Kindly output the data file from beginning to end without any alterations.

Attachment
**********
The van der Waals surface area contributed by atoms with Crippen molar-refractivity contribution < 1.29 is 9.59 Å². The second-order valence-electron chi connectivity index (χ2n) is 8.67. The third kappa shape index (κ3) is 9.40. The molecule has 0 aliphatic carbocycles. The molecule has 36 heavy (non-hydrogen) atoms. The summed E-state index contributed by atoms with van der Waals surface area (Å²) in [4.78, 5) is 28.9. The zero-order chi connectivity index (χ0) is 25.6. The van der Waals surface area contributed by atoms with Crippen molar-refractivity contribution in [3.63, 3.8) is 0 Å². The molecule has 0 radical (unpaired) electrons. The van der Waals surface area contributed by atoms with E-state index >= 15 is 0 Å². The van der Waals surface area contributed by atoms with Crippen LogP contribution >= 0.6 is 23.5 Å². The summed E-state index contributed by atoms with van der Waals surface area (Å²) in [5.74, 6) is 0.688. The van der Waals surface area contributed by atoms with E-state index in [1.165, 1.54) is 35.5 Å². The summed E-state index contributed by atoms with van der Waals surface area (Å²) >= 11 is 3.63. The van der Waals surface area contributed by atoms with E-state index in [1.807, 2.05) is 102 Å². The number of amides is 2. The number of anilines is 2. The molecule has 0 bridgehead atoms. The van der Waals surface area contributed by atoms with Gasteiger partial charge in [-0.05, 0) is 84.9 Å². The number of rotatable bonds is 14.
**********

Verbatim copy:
The van der Waals surface area contributed by atoms with Crippen molar-refractivity contribution < 1.29 is 9.59 Å². The second-order valence-electron chi connectivity index (χ2n) is 8.67. The third kappa shape index (κ3) is 9.40. The molecule has 0 aliphatic carbocycles. The molecule has 36 heavy (non-hydrogen) atoms. The summed E-state index contributed by atoms with van der Waals surface area (Å²) in [4.78, 5) is 28.9. The zero-order chi connectivity index (χ0) is 25.6. The van der Waals surface area contributed by atoms with Crippen molar-refractivity contribution in [3.63, 3.8) is 0 Å². The molecule has 0 radical (unpaired) electrons. The van der Waals surface area contributed by atoms with E-state index >= 15 is 0 Å². The van der Waals surface area contributed by atoms with Crippen LogP contribution >= 0.6 is 23.5 Å². The summed E-state index contributed by atoms with van der Waals surface area (Å²) in [5.74, 6) is 0.688. The van der Waals surface area contributed by atoms with E-state index in [1.165, 1.54) is 35.5 Å². The summed E-state index contributed by atoms with van der Waals surface area (Å²) >= 11 is 3.63. The van der Waals surface area contributed by atoms with E-state index in [1.807, 2.05) is 102 Å². The number of amides is 2. The number of anilines is 2. The molecule has 0 bridgehead atoms. The van der Waals surface area contributed by atoms with Gasteiger partial charge in [-0.05, 0) is 84.9 Å². The number of rotatable bonds is 14.